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Fine Fall (and winter) Meals: Ayurvedic Soups

Nothing warms and nourishes quite like a hot bowl of delicious soup on a cold fall day. Ayurveda loves soups. They are easy to make, they are nutritious and easy to digest, and they are perfect for the light evening meal recommended by ayurvedic experts (vaidyas). Because they are so easy to digest, soups are ideal for children. Made with fresh organic fall vegetables, grains, pasta, beans, dhals, herbs and traditional ayurvedic spices, soups make great ayurvedic dietary anchors. Enjoy your soup with freshly-made chapatis (flatbreads) on the side, and it will be a meal you’ll want to return to.

Soups are also fast. You can have a finished soup ready to serve in 30 minutes. Here are a couple of easy ayurvedic soup recipes. Remember, whenever possible, favor fresh, organic and non-GMO foods.

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Start with soup!

My favorite season is coming up, and that’s soup season! My neighbor and Soup Sister Julie Burford and all the folks on the block are getting revved up, and I can already see the steam coming out of the kitchens. The first stage of soup making is broth making, so we’re all busy making Magic Mineral Broth (see below) and bone broths and freezing them in quart jars, ready to incorporate them into big colorful vats of nourishing, comforting, savory soups! 

I celebrate the beginning of the season of soup. 

I feel like the happy soup chef in Maurice Sendak’s Chicken Soup with Rice (here in a video with Carole King singing the verses, so adorable). 

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“In the Flow” Apple Pancakes (Gluten- and Dairy-Free)

I nearly ran out of gas this morning. The orange light glared at me from the dashboard with its menacing, ominous glow. There’s a gas station just a couple blocks from my house, but I’d left my purse at a friend’s home, and there wasn’t enough fuel in my car to retrieve it. So, I ransacked my bedroom looking for cash, but apparently I’d already spent my “in case of emergency” stash. Then, I overcooked my eggs and tripped on the dog’s food.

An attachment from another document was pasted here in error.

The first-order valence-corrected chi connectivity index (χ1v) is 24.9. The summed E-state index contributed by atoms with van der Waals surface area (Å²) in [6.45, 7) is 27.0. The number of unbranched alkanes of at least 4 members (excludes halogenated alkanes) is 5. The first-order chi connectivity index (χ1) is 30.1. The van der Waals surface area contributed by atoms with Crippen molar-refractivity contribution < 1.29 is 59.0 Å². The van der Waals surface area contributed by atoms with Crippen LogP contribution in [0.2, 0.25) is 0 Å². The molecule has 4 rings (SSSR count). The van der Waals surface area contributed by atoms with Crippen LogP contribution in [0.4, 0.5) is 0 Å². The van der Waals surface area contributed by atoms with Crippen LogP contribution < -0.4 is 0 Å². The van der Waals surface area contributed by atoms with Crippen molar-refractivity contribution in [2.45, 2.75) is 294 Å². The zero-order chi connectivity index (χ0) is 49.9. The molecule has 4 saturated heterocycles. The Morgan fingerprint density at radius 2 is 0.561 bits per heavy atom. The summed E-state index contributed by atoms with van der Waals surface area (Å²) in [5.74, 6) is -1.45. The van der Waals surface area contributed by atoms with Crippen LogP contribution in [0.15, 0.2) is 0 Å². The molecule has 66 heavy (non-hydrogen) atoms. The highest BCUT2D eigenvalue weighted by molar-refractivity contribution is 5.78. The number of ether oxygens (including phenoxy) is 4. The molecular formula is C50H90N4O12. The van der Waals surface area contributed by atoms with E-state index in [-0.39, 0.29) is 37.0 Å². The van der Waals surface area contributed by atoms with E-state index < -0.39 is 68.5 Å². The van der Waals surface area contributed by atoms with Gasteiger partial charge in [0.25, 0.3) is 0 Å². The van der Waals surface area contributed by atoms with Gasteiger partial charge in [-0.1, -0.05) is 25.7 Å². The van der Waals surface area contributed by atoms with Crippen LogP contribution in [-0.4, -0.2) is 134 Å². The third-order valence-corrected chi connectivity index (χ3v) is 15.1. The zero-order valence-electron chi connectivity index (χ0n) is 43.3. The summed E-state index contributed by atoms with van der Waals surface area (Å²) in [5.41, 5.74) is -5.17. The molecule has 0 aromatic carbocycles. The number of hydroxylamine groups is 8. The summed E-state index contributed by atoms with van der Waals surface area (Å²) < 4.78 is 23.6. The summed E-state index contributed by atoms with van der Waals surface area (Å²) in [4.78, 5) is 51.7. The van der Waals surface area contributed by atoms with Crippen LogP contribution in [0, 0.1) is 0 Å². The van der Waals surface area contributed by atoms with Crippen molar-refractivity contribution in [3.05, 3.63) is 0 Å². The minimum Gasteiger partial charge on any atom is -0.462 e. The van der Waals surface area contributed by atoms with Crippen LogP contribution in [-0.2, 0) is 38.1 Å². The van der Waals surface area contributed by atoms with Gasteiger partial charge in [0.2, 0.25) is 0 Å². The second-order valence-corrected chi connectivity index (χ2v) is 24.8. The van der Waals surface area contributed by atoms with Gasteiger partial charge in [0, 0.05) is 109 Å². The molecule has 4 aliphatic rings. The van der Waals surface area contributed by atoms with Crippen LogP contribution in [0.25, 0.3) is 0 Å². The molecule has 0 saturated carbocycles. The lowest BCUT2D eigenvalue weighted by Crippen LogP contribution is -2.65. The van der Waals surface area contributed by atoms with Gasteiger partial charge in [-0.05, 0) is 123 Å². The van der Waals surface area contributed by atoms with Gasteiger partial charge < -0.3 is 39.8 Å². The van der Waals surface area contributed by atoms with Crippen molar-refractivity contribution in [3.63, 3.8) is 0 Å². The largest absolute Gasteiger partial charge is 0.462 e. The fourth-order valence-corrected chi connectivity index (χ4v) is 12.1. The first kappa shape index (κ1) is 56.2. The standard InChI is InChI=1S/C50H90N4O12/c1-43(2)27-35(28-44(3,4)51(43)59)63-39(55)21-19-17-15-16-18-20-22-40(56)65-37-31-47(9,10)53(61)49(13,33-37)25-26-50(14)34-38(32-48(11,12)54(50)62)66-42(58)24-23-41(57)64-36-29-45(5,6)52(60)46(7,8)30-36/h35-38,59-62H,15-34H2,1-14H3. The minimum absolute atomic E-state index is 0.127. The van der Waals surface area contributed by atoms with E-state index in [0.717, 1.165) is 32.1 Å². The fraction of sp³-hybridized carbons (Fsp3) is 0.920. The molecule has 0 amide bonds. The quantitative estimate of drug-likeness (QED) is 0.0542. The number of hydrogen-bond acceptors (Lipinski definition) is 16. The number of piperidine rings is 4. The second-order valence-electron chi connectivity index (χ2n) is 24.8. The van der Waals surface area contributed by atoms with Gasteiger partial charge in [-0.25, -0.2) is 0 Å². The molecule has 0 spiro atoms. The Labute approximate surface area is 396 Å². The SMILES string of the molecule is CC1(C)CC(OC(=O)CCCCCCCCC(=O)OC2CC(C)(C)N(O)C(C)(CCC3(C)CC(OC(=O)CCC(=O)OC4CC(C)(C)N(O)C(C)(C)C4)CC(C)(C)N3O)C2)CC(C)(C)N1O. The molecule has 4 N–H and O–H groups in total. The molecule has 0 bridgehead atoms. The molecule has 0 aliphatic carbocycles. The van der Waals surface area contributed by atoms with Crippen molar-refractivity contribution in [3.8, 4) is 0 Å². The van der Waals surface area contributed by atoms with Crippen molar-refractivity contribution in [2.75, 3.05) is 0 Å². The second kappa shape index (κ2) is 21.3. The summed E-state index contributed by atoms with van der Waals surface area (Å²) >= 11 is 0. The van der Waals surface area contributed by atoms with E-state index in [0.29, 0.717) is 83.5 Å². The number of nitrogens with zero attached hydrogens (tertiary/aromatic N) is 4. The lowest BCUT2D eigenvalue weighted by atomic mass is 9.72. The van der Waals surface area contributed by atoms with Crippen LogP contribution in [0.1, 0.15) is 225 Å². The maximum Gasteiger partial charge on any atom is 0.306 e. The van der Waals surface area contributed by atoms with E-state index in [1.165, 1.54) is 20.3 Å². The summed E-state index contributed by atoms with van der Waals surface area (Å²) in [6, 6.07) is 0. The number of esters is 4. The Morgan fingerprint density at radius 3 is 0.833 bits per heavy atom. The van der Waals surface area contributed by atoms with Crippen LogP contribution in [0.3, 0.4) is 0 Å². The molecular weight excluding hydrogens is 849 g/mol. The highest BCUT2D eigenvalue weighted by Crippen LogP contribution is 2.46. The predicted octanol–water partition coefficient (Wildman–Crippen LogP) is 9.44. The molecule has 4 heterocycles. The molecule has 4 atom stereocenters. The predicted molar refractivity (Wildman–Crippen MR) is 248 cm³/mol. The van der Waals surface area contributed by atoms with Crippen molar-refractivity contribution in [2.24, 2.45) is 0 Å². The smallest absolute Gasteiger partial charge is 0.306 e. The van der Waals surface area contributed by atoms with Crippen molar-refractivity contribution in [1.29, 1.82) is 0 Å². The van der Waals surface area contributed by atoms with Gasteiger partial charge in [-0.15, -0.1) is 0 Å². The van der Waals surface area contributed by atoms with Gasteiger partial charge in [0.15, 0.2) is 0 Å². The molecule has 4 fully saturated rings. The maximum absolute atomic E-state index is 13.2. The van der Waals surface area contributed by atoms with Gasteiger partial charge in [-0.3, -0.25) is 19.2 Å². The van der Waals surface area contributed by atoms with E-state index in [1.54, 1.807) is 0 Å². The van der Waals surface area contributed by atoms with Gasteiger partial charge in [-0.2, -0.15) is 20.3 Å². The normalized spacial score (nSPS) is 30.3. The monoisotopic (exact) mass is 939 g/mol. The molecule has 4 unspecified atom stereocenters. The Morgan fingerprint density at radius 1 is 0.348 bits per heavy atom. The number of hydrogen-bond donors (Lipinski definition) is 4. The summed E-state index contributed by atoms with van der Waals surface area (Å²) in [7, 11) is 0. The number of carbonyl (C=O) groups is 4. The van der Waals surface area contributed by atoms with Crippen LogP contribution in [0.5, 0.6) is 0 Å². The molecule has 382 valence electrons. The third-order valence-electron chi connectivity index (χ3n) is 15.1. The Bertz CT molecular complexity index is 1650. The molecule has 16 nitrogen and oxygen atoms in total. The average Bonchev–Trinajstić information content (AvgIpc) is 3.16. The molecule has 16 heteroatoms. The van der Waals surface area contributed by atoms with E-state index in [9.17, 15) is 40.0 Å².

Although there are myriad causes for feeling out-of-sorts, it can be valuable to ask yourself: “Am I stressed?” Often when I feel like the world is imploding around me and nothing seems to be going right, the root cause is stress. Once I acknowledge that my life doesn’t actually suck; I’m just feeling overwhelmed, I can find a way to change my state. It might feel unproductive to take time away from your busy day, but when I’m in a good mood and feeling relaxed, I’m both more joyful and more productive. Spending time outdoors seems to help me the most, but I’ve also found that exercising, cleaning the house, or meeting a friend for a meal can get me out of my head. In many ways, it’s like hitting the “restart” button on the computer.

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Red Cabbage, Blueberry and Apple Sauerkraut + Giveaway

I grew up with home-pickling and fermenting as the norm. Food in the Soviet Union was not only scarce, but also highly seasonal, so if you didn’t take care to preserve some tomatoes or cucumbers for the winter, you wouldn’t be able to taste any until the next summer. My mom made sure to stock our cool basement with jars of pickles, tomatoes, and fruit preserves every summer, as did pretty much every woman around. Other common fermentation projects included kombucha (or the ‘tea mushroom’ as we call it) way before it was cool, kefir, and of course sauerkraut.

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Obsessed with the new? Our ancestors already had the answers.